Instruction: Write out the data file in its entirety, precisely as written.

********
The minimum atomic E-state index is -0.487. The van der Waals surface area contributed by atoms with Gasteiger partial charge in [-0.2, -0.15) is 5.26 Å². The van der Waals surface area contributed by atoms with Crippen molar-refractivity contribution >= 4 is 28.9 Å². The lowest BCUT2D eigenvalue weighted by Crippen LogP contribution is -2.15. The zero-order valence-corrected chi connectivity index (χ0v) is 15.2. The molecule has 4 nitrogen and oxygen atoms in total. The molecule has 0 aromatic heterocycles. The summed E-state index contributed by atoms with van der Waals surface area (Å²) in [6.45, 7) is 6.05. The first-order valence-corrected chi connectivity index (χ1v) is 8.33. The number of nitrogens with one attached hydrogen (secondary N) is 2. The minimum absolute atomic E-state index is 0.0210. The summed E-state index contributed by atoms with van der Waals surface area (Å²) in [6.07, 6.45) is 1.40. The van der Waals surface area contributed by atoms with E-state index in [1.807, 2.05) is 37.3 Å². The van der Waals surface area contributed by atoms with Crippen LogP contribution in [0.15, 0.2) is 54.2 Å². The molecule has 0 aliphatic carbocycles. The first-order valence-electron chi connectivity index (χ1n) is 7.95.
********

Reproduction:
The minimum atomic E-state index is -0.487. The van der Waals surface area contributed by atoms with Gasteiger partial charge in [-0.2, -0.15) is 5.26 Å². The van der Waals surface area contributed by atoms with Crippen molar-refractivity contribution >= 4 is 28.9 Å². The lowest BCUT2D eigenvalue weighted by Crippen LogP contribution is -2.15. The zero-order valence-corrected chi connectivity index (χ0v) is 15.2. The molecule has 4 nitrogen and oxygen atoms in total. The molecule has 0 aromatic heterocycles. The summed E-state index contributed by atoms with van der Waals surface area (Å²) in [6.45, 7) is 6.05. The first-order valence-corrected chi connectivity index (χ1v) is 8.33. The number of nitrogens with one attached hydrogen (secondary N) is 2. The minimum absolute atomic E-state index is 0.0210. The summed E-state index contributed by atoms with van der Waals surface area (Å²) in [6.07, 6.45) is 1.40. The van der Waals surface area contributed by atoms with E-state index in [1.807, 2.05) is 37.3 Å². The van der Waals surface area contributed by atoms with Crippen LogP contribution in [0.15, 0.2) is 54.2 Å². The molecule has 0 aliphatic carbocycles. The first-order valence-electron chi connectivity index (χ1n) is 7.95.